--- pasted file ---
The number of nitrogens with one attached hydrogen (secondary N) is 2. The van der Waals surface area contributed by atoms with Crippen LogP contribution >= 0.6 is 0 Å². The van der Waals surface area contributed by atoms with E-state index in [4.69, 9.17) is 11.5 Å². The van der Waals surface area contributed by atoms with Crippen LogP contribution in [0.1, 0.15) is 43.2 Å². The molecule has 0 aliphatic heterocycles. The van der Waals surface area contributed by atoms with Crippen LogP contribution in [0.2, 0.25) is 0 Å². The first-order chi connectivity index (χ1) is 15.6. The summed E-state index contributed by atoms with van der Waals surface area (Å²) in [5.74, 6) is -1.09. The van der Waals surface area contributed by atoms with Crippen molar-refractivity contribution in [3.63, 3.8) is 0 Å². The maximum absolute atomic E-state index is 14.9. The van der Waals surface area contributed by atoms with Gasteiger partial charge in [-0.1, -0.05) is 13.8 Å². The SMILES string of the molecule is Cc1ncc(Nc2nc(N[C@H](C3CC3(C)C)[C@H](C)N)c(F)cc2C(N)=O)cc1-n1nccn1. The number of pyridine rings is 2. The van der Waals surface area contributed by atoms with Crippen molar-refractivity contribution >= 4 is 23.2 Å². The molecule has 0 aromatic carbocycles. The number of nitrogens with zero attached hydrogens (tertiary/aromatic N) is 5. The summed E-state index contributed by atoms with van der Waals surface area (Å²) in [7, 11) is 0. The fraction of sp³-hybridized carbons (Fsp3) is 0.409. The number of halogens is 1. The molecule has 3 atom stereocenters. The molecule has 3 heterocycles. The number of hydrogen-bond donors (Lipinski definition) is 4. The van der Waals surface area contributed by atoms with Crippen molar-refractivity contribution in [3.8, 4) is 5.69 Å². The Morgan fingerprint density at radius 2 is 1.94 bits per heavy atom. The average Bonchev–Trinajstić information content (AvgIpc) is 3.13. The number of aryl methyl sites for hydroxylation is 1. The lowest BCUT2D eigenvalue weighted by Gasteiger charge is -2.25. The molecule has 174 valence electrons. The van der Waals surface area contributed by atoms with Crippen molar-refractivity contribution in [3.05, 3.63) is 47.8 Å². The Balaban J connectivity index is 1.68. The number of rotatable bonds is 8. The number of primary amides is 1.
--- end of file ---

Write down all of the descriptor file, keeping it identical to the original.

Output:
The number of nitrogens with one attached hydrogen (secondary N) is 2. The van der Waals surface area contributed by atoms with Crippen LogP contribution >= 0.6 is 0 Å². The van der Waals surface area contributed by atoms with E-state index in [4.69, 9.17) is 11.5 Å². The van der Waals surface area contributed by atoms with Crippen LogP contribution in [0.1, 0.15) is 43.2 Å². The molecule has 0 aliphatic heterocycles. The van der Waals surface area contributed by atoms with Crippen LogP contribution in [0.2, 0.25) is 0 Å². The first-order chi connectivity index (χ1) is 15.6. The summed E-state index contributed by atoms with van der Waals surface area (Å²) in [5.74, 6) is -1.09. The van der Waals surface area contributed by atoms with Crippen molar-refractivity contribution in [3.63, 3.8) is 0 Å². The maximum absolute atomic E-state index is 14.9. The van der Waals surface area contributed by atoms with Gasteiger partial charge in [-0.1, -0.05) is 13.8 Å². The SMILES string of the molecule is Cc1ncc(Nc2nc(N[C@H](C3CC3(C)C)[C@H](C)N)c(F)cc2C(N)=O)cc1-n1nccn1. The number of pyridine rings is 2. The van der Waals surface area contributed by atoms with Crippen molar-refractivity contribution >= 4 is 23.2 Å². The molecule has 0 aromatic carbocycles. The number of nitrogens with zero attached hydrogens (tertiary/aromatic N) is 5. The summed E-state index contributed by atoms with van der Waals surface area (Å²) in [7, 11) is 0. The fraction of sp³-hybridized carbons (Fsp3) is 0.409. The number of halogens is 1. The molecule has 3 atom stereocenters. The molecule has 3 heterocycles. The number of hydrogen-bond donors (Lipinski definition) is 4. The van der Waals surface area contributed by atoms with Crippen molar-refractivity contribution in [3.8, 4) is 5.69 Å². The Morgan fingerprint density at radius 2 is 1.94 bits per heavy atom. The average Bonchev–Trinajstić information content (AvgIpc) is 3.13. The number of aryl methyl sites for hydroxylation is 1. The lowest BCUT2D eigenvalue weighted by Gasteiger charge is -2.25. The molecule has 174 valence electrons. The van der Waals surface area contributed by atoms with Crippen molar-refractivity contribution in [3.05, 3.63) is 47.8 Å². The Balaban J connectivity index is 1.68. The number of rotatable bonds is 8. The number of primary amides is 1.